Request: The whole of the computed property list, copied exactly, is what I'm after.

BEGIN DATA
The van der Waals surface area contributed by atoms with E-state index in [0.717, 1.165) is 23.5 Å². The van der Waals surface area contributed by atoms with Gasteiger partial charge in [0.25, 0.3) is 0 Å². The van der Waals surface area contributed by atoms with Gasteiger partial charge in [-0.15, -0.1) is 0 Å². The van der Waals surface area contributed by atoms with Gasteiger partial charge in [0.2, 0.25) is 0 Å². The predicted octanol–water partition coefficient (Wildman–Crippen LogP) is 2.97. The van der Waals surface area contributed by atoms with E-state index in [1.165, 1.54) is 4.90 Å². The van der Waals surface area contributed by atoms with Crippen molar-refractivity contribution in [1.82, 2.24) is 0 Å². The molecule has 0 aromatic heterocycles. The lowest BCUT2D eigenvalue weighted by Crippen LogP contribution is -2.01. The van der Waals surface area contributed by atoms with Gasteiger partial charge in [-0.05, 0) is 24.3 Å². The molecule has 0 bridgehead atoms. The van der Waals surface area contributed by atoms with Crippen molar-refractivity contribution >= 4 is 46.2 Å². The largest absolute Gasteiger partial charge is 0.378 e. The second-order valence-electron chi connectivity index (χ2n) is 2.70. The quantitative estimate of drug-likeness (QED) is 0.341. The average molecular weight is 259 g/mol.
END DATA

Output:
The van der Waals surface area contributed by atoms with E-state index in [0.717, 1.165) is 23.5 Å². The van der Waals surface area contributed by atoms with Gasteiger partial charge in [0.25, 0.3) is 0 Å². The van der Waals surface area contributed by atoms with Gasteiger partial charge in [-0.15, -0.1) is 0 Å². The van der Waals surface area contributed by atoms with Gasteiger partial charge in [0.2, 0.25) is 0 Å². The predicted octanol–water partition coefficient (Wildman–Crippen LogP) is 2.97. The van der Waals surface area contributed by atoms with E-state index in [1.165, 1.54) is 4.90 Å². The van der Waals surface area contributed by atoms with Crippen molar-refractivity contribution in [1.82, 2.24) is 0 Å². The molecule has 0 aromatic heterocycles. The lowest BCUT2D eigenvalue weighted by Crippen LogP contribution is -2.01. The van der Waals surface area contributed by atoms with Gasteiger partial charge in [-0.05, 0) is 24.3 Å². The molecule has 0 bridgehead atoms. The van der Waals surface area contributed by atoms with Crippen molar-refractivity contribution >= 4 is 46.2 Å². The largest absolute Gasteiger partial charge is 0.378 e. The second-order valence-electron chi connectivity index (χ2n) is 2.70. The quantitative estimate of drug-likeness (QED) is 0.341. The average molecular weight is 259 g/mol.